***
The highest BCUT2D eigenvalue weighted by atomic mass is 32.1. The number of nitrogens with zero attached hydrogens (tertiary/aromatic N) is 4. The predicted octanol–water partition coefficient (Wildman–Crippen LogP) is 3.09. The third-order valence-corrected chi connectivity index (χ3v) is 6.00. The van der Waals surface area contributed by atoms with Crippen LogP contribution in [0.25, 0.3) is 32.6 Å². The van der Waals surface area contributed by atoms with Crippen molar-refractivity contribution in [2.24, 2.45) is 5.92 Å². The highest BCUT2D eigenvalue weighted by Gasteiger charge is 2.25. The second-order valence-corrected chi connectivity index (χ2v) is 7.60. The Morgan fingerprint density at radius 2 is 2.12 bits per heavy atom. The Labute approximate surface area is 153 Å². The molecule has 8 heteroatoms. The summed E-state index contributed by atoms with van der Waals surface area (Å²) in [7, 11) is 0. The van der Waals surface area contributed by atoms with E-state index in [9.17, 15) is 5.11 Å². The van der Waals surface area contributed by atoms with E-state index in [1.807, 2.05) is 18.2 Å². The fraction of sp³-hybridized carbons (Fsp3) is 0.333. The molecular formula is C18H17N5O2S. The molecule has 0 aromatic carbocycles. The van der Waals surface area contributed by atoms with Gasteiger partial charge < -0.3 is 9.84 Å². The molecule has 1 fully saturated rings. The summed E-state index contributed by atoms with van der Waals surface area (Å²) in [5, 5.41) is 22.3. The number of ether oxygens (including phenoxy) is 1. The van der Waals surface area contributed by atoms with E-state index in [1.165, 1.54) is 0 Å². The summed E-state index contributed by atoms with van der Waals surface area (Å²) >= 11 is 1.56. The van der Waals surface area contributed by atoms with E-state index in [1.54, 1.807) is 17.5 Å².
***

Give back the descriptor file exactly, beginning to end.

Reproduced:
The highest BCUT2D eigenvalue weighted by atomic mass is 32.1. The number of nitrogens with zero attached hydrogens (tertiary/aromatic N) is 4. The predicted octanol–water partition coefficient (Wildman–Crippen LogP) is 3.09. The third-order valence-corrected chi connectivity index (χ3v) is 6.00. The van der Waals surface area contributed by atoms with Crippen LogP contribution in [0.25, 0.3) is 32.6 Å². The van der Waals surface area contributed by atoms with Crippen molar-refractivity contribution in [2.24, 2.45) is 5.92 Å². The highest BCUT2D eigenvalue weighted by Gasteiger charge is 2.25. The second-order valence-corrected chi connectivity index (χ2v) is 7.60. The Morgan fingerprint density at radius 2 is 2.12 bits per heavy atom. The Labute approximate surface area is 153 Å². The molecule has 8 heteroatoms. The summed E-state index contributed by atoms with van der Waals surface area (Å²) in [7, 11) is 0. The van der Waals surface area contributed by atoms with E-state index in [9.17, 15) is 5.11 Å². The van der Waals surface area contributed by atoms with E-state index in [1.807, 2.05) is 18.2 Å². The fraction of sp³-hybridized carbons (Fsp3) is 0.333. The molecular formula is C18H17N5O2S. The molecule has 0 aromatic carbocycles. The van der Waals surface area contributed by atoms with Gasteiger partial charge < -0.3 is 9.84 Å². The molecule has 1 fully saturated rings. The summed E-state index contributed by atoms with van der Waals surface area (Å²) in [5, 5.41) is 22.3. The number of ether oxygens (including phenoxy) is 1. The van der Waals surface area contributed by atoms with E-state index in [1.165, 1.54) is 0 Å². The summed E-state index contributed by atoms with van der Waals surface area (Å²) >= 11 is 1.56. The van der Waals surface area contributed by atoms with E-state index in [1.54, 1.807) is 17.5 Å².